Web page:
Even the cable car crossing is exhilarating. It is a very long one and this one in particular invites you to stop midway and take in the stunning view in either direction. Upstream the view is an emerald coloured creek(though it looks more like a river in size), flanked by a beautifully tangled rainforest jungle. The view in the other direction is of the Pacific Ocean framed by trees on either side. Though this image is pretty, it doesn't reveal the true beauty of the campsite that spills out along the beach, just out of view. For most, this cable car glimpse is the closest they get to the Walbran Creek campsite. Such a shame as they are passing a little piece of West Coast Trail paradise. If you do venture down the short side trail to the campsite, almost entirely on the beach you will be instantly surprised by the beach of weather rounded rocks and maze of driftwood logs. Though a beautiful, sandy beach may be your ideal, a pebble beach is a close second. Clean and tidy, you don't get a sleeping bag full of sand.

Walbran Creek Campsite on the West Coast Trail

Logan Creek Crossing at 56k

The Logan Creek crossing is a wonderful feature of the West Coast Trail and certainly one of the top highlights of the trail. The 100 metre span along a narrow 10 inch wide wooden platform makes it all the more dramatic. Even the bravest hikers tend to grasp the side cables the entire length. The ladders on either side are equally marvelous. As you look back after climbing the last ladder, you stare in amazement. The memorable moments on the West Coast Trail number in the hundreds, but this moment surely rests near the top of that list.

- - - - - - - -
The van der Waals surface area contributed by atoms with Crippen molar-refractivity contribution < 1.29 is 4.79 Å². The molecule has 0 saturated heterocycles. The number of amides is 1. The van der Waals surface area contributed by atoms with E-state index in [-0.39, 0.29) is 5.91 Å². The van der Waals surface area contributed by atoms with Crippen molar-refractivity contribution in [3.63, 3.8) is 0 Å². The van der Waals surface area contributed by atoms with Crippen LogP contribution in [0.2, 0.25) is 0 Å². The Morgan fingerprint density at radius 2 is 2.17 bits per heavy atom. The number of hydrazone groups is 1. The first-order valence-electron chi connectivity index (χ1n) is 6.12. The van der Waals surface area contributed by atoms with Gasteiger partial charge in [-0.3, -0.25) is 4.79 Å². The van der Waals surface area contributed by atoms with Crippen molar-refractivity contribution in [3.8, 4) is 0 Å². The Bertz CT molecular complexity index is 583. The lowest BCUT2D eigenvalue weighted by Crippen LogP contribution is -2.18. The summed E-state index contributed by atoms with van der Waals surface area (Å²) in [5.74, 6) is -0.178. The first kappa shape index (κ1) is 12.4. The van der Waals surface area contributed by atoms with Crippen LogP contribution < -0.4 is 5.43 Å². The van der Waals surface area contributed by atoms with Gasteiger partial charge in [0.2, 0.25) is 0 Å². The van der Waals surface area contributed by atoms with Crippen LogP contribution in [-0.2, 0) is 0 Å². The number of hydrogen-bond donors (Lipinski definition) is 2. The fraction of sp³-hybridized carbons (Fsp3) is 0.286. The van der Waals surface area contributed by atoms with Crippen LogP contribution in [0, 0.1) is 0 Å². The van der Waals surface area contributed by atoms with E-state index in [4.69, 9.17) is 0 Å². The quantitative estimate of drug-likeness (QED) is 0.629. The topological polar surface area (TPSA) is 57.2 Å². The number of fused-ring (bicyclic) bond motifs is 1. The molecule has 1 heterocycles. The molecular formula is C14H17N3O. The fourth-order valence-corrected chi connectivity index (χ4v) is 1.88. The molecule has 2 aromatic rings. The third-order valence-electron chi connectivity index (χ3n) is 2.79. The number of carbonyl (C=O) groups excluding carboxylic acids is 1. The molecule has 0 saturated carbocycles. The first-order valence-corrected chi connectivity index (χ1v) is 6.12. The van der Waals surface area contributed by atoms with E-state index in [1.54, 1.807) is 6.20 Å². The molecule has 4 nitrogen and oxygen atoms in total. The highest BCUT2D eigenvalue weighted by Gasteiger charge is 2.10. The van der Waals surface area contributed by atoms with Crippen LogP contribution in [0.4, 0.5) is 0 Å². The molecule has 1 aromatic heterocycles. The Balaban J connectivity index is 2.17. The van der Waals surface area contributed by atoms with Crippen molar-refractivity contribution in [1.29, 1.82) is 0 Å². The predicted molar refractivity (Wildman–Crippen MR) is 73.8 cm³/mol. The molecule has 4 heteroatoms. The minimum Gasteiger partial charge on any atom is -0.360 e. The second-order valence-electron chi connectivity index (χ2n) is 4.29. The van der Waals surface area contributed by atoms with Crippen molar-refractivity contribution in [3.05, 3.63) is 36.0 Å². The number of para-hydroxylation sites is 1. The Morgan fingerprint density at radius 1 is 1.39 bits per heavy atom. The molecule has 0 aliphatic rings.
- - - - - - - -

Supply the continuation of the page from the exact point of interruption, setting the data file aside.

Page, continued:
Logan Creek Crossing on Day 5 of the West Coast Trail

Cullite Cove Campsite at 58k

Cullite Cove Campsite Rating - West Coast TrailCullite Cove is a wonderful campsite on the West Coast Trail at the 58 kilometre mark. One of the nicest campsites you will find on the West Coast Trail. It has everything, a lovely wooded area with clearings for tents and campfires. Stunning views all around. A terrific, rocky beach, beautifully hemmed in by towering cliffs on either side. Cullite Creek pours into the cove, making for a stunning, albeit freezing swim into the surf. Cullite Cove is a close to perfect as a campsite can get.  Cullite Creek is beautiful, crystal clear green, big and slow moving into Cullite Cove, a picture perfect beach hemmed in by majestic cliffs on both sides.  Just off the beach, several campsites are laid out, hidden in the trees.  Your first thought on seeing this site is to want to stay for a week.  The campsite here is often very quiet as everybody seems to camp at Camper Bay just 4 kilometres away and doesn't even drop down the short detour off the main trail to Cullite Cove